Normal testicular length and volume, by age*
(mean ± SD)
Volume, ml (approximate)
1.4 ± 0.4
2 - 4
1.2 ± 0.2
4 - 6
1.5 ± 0.6
6 - 8
1.8 ± 0.3
8 - 10
2.0 ± 0.5
10 - 12
2.7 ± 0.7
12 - 14
3.4 ± 0.8
14 - 16
4.1 ± 1.0
16 - 18
5.0 ± 0.5
18 - 20
5.0 ± 0.3
*Note: Testicular volume can vary by a factor of two. Adapted from Keefer, J. R. (2000). Endocrinology (p. 227). In G. K. Siberry & R. Iannone (Eds.), Harriet Lane handbook (15th ed.). St. Louis, MO: Mosby.
This protocol is an extensively used clinical method for assessing testicular size and has been validated in a number of studies. While there are several other methods for testicular measurement in addition to the orchidometer, the most accurate of which is ultrasound, the orchidometer is the most commonly used method.
|Common Data Elements (CDE)||Person Reproductive History||3007491||CDE Browser|
|Logical Observation Identifiers Names and Codes (LOINC)||Testes development proto||62676-2||LOINC|
Process and Review
The Expert Review Panel #5 (ERP 5) reviewed the measures in the Reproductive Health domain.
Guidance from ERP 5 includes:
- Revised descriptions of the measure
Back-compatible; no changes to the Data Dictionary.
Previous version in Toolkit archive (link).
Herman-Giddens, M. E., Bourdony, C. J., Dowshen, S. A., & Reiter, E. O. (Eds.). (2010). Using an orchidometer (pp. 35-36). In Assessment of sexual maturity stages in girls and boys. Elk Grove Village IL: American Academy of Pediatrics.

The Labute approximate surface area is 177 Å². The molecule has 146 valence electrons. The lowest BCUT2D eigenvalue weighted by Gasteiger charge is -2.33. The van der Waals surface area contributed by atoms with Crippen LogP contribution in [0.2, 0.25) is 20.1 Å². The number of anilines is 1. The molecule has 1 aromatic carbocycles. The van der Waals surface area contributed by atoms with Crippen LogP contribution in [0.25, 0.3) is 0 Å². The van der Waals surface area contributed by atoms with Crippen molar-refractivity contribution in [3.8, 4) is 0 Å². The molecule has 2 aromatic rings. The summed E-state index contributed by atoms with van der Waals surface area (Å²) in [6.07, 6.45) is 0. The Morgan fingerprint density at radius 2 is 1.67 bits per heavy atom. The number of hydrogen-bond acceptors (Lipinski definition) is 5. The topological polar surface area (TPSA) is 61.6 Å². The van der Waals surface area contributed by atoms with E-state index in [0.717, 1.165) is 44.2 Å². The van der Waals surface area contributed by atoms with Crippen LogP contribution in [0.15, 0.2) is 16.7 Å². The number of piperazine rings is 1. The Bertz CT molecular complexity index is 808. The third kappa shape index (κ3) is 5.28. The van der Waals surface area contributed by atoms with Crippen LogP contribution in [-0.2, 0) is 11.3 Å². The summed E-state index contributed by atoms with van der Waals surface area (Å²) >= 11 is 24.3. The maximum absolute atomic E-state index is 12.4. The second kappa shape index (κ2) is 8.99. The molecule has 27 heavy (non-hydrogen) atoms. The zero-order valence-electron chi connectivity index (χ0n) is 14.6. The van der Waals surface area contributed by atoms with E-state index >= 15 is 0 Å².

Melmed, S., Polonsky, K., Reed Larsen, P., & Kronenberg, H. M. (Eds.). (2008). Williams textbook of endocrinology (11th ed.). Philadelphia, PA: Saunders.
Cooper, C., & Docimo S. (2010). Undescended testes (cryptorchidism) in children and adolescents. In J. E. Drutz (Ed.), UpToDate. Waltham, MA: Wolters Kluwer.
Drutz, J. E. (2010). Undescended testes (cryptorchidism) in children and adolescents. In T. K. Duryea (Ed.), UpToDate. Waltham, MA: Wolters Kluwer.
Eyre, R. C. (2010). Evaluation of nonacute scrotal pathology in adult men. In M. P. O’Leary (Ed.), UpToDate. Waltham, MA: Wolters Kluwer.
Keefer, J. R. (2000). Endocrinology (p. 227). In G. K. Siberry & R. Iannone (Eds.), Harriet Lane handbook (15th ed.). St. Louis, MO: Mosby.
Prader, A. (1975). Delayed adolescence. Clinical Endocrinology and Metabolism, 4(1), 143-155.
Prader, A. (1966). Testicular size: Assessment and clinical importance. Triangle, 7, 240-243.
Slora, E. J., Bocian, A. B., Herman-Giddens, M. E., Harris, D. L., Pedlow, S. E., Dowshen, S. A., & Wasserman, R. C. (2009). Assessing inter-rater reliability (IRR) of Tanner staging and orchidometer use with boys: A study from PROS. Journal of Pediatric Endocrinology and Metabolism, 22(4), 291-299.
|Variable Name||Variable ID||Variable Description||Version||dbGaP Mapping|
|PX101501_Left_Testis_Size||PX101501020000||Number of the largest bead that is at least as large as the left testis||4||N/A|
|PX101501_Right_Testis_Size||PX101501010000||Number of the largest bead that is at least as large as the right testis||4||N/A|
April 11, 2017
Testes volume is an indication of testicular function and sexual development. Testicular volume is measured by an orchidometer, which consists of a string of 12 numbered wooden or plastic elipsoid beads of increasing size measured as volume.
Testicular volume increases with the onset of puberty and the initiation of spermatogenesis and can be used to confirm pubertal onset. Small testes (<12 cc) may indicate either primary or secondary hypogonadism and large testes (>30 cc) may indicate other testicular pathology.
Reproductive health, testes development, pubertal development, puberty, orchidometer